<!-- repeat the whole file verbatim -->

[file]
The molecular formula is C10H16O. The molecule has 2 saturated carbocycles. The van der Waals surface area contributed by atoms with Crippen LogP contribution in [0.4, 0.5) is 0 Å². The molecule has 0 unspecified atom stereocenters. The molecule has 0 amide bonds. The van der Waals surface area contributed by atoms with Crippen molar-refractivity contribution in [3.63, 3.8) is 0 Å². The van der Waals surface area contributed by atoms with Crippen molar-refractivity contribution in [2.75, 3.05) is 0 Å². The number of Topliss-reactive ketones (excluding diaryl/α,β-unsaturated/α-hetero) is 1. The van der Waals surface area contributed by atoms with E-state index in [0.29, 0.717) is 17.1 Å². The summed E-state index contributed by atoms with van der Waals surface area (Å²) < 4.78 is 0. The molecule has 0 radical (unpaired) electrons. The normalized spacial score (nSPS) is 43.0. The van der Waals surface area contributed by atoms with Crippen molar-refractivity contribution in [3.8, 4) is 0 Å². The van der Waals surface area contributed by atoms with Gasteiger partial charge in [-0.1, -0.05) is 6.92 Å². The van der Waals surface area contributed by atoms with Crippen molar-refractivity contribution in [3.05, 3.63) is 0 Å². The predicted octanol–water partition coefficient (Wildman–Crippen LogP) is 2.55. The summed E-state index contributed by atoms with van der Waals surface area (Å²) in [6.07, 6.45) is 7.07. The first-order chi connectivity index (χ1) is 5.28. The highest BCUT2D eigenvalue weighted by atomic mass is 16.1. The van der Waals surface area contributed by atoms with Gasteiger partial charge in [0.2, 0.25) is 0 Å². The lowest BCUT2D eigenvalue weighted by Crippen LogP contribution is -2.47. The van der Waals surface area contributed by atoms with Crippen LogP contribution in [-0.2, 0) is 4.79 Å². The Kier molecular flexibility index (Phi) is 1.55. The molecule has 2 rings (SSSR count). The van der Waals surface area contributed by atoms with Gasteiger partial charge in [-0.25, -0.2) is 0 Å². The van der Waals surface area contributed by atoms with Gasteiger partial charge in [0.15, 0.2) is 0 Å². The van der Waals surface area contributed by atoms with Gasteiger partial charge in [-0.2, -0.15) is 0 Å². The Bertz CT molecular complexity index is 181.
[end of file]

The molecular formula is C10H16O. The molecule has 2 saturated carbocycles. The van der Waals surface area contributed by atoms with Crippen LogP contribution in [0.4, 0.5) is 0 Å². The molecule has 0 unspecified atom stereocenters. The molecule has 0 amide bonds. The van der Waals surface area contributed by atoms with Crippen molar-refractivity contribution in [3.63, 3.8) is 0 Å². The van der Waals surface area contributed by atoms with Crippen molar-refractivity contribution in [2.75, 3.05) is 0 Å². The number of Topliss-reactive ketones (excluding diaryl/α,β-unsaturated/α-hetero) is 1. The van der Waals surface area contributed by atoms with E-state index in [0.29, 0.717) is 17.1 Å². The summed E-state index contributed by atoms with van der Waals surface area (Å²) < 4.78 is 0. The molecule has 0 radical (unpaired) electrons. The normalized spacial score (nSPS) is 43.0. The van der Waals surface area contributed by atoms with Crippen molar-refractivity contribution in [3.8, 4) is 0 Å². The van der Waals surface area contributed by atoms with Gasteiger partial charge in [-0.1, -0.05) is 6.92 Å². The van der Waals surface area contributed by atoms with Crippen molar-refractivity contribution in [3.05, 3.63) is 0 Å². The predicted octanol–water partition coefficient (Wildman–Crippen LogP) is 2.55. The summed E-state index contributed by atoms with van der Waals surface area (Å²) in [6.07, 6.45) is 7.07. The first-order chi connectivity index (χ1) is 5.28. The highest BCUT2D eigenvalue weighted by atomic mass is 16.1. The van der Waals surface area contributed by atoms with Gasteiger partial charge in [0.2, 0.25) is 0 Å². The lowest BCUT2D eigenvalue weighted by Crippen LogP contribution is -2.47. The van der Waals surface area contributed by atoms with Crippen LogP contribution in [-0.2, 0) is 4.79 Å². The Kier molecular flexibility index (Phi) is 1.55. The molecule has 2 rings (SSSR count). The van der Waals surface area contributed by atoms with Gasteiger partial charge in [-0.25, -0.2) is 0 Å². The van der Waals surface area contributed by atoms with Gasteiger partial charge in [0.15, 0.2) is 0 Å². The van der Waals surface area contributed by atoms with Gasteiger partial charge in [-0.2, -0.15) is 0 Å². The Bertz CT molecular complexity index is 181.